The bishops of the central African province assembled at Lambeth
After the Lambeth Conference
ANGLICAN INFORMATION observes that the Central African Bishops* did not boycott the Lambeth Conference as they might have being technically part of the Global South alliance that has taken a hard line on the current crises in the Anglican Communion. They chose sensibly to attend Lambeth in a spirit of dialogue and concern for the unity of the Communion and in support of Archbishop Rowan Williams whose heroic efforts to avert schism seem to be paying dividends.
The Bishops from Central Africa did not, of course, include the excommunicated Nolbert Kungonga of Harare, Zimbabwe who is now claiming support from the GAFCON group most of whom stayed away from Lambeth.
Bishop Trevor Mwamaba of Botswana, formerly Dean of the Province, until arbitrarily sacked by former Archbishop Bernard Malango, has had a good Lambeth. He began in the pre–Lambeth week by delivering a keynote lecture to the annual Conference of the Modern Churchpeople’s Union in Hertfordshire, U.K. Chaired by the Archbishop of Wales this annual major academic gathering also featured several other distinguished speakers, including the former Presiding Bishop of the American Episcopal Church.
Mwamba’s lecture entitled ‘A Holy Mess and the Grace of Ambiguity’ is available online on the MCU website at www.modchurchunion.org. In a wide ranging erudite address he covered a sweep of Church history speaking of schisms and difficulties through the ages and tellingly quoting the third century Church Father and African bishop of Carthage, St Cyprian: ‘It but remains that each of us should in regard to this same matter, bring forward his opinion, judging no one, nor depriving anyone of the right of communion if he should think differently’.
Mwamba is an absolutely orthodox bishop but he is unwilling to allow that Anglicans should be divided amongst themselves. Nor is he willing that the current controversies about sexuality should cause Africans to divert their attention from the real issues of the day such as HIV/Aids, poverty, corruption and hunger.
Mwamba is quoted favourably by a number of international news agencies he said of the Lambeth Conference: ‘The Conference has been excellent I would even say it has been divinely inspired. There was a growing sense of oneness, a sense that we all have a lot in common. We have been transformed by the relationships we have formed’. Mwamba a favourite candidate: The press are describing Trevor Mwamba as a favourite for the position of next Archbishop of Central Africa, a position which remains vacant until all the currently empty sees are filled.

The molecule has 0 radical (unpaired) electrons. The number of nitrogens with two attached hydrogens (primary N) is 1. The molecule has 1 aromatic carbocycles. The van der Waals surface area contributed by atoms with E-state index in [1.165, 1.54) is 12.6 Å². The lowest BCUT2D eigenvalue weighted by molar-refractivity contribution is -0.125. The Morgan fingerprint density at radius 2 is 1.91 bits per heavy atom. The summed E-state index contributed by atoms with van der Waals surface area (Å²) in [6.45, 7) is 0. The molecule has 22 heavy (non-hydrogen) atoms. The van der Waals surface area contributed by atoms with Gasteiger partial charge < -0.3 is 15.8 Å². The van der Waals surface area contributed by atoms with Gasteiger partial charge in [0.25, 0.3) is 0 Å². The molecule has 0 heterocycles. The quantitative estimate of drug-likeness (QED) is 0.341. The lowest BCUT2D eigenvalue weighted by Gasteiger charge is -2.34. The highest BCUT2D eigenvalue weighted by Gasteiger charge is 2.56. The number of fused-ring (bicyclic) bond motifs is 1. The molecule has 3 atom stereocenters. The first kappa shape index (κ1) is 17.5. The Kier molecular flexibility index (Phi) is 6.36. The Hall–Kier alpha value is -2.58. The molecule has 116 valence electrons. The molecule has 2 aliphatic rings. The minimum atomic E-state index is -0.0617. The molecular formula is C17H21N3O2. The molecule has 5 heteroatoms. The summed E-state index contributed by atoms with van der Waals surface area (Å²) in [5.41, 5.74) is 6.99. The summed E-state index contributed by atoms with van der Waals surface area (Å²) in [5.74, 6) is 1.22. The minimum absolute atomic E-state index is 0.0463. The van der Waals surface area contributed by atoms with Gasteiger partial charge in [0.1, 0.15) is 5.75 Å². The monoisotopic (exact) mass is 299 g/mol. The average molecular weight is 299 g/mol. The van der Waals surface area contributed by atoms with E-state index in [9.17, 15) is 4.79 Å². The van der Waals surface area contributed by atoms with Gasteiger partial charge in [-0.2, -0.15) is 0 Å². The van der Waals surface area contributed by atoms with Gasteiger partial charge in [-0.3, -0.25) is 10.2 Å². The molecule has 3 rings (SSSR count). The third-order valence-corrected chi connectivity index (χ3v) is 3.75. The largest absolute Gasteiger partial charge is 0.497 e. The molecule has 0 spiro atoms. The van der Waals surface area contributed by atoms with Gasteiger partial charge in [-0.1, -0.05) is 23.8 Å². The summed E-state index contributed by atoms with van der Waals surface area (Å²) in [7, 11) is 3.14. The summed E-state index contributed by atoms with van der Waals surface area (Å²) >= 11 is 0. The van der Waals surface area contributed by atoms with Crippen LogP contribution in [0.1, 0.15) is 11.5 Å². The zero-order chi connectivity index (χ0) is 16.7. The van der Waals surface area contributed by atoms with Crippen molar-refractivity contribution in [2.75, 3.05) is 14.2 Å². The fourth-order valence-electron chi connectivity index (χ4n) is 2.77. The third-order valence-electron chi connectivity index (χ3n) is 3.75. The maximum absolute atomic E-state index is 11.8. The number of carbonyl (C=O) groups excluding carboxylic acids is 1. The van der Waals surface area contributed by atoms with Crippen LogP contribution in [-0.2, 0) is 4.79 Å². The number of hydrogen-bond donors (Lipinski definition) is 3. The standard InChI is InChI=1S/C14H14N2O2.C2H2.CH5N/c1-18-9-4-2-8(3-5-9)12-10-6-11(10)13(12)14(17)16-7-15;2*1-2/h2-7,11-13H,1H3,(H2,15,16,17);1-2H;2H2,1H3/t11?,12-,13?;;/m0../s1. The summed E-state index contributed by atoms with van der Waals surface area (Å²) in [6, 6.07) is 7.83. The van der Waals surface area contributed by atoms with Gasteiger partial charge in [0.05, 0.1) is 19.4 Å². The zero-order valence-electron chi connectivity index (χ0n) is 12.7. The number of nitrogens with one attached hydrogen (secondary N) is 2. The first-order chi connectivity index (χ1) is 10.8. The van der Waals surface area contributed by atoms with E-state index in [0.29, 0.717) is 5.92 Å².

ANGLICAN-INFORMATION reports that Bishop Mwamba is highly respected by priests and people in the Province, not least in Malawi. Whilst he was Dean, he was on the point of achieving resolution of the longstanding impasse over the Diocese of Lake Malawi case by instigating an independent Provincial Court to investigate the unfortunate Court of Confirmation that failed to endorse the election of the new bishop, on the grounds of being a former member of the Modern Churchpeople’s Union. The then Archbishop Bernard Malango squashed this initiative – hence the continuing lack of resolution.
Mwamba is a relatively young man and future consideration of an Archbishop of Canterbury chosen from the wider Anglican Communion, as is likely within the next ten years, means that he must also be an emerging long-term candidate for the top position in the Communion. He is a bishop who is able to bridge the gap between the West and Africa and indispensable requirement in today’s Anglican Church.
* There is a photograph of the bishops of the Central African Province on our website taken at the recent Lambeth Conference, with thanks to the Diocese of South Malawi website. [Above]
Meanwhile back in Zimbabwe or more precisely South Africa: The International Herald Tribune reports the unexpected but welcome news that power sharing talks in Johannesburg between Zimbabwe’s rival parties which last week broke down, seem now to have picked up again.
Both sides also seem willing to extend any deadline for agreement. With the summit of the Southern African Development Community due to start in South Africa on 16th August, the Botswana government has said it will not recognize Robert Mugabe as head of state if he attends.
Nolbert Kunonga of Harare: We can only hope and pray that a resolution to Zimbabwe does emerge. It is essential for the Anglican Church in Zimbabwe, not least because as today’s Zimbabwe Daily News reports with a headline “Zanu –PF Bishop Kunonga at it again” the disruption of a funeral at St Mary’s Churchyard, Chitungwiza, 20 kms north east of Harare. Kunonga apparently directed the violent disruption by mobile ‘phone as group of his supporters vowed that the mourners (loyal to Bishop Sebastian Bakare) would never be able to conduct the funeral.
Intriguingly, the article claims that the Kunonga faction are now affiliated to the Anglican Province of Kenya – ANGLICAN-INFORMATION as yet have been unable to gain affirmation of this extraordinary claim.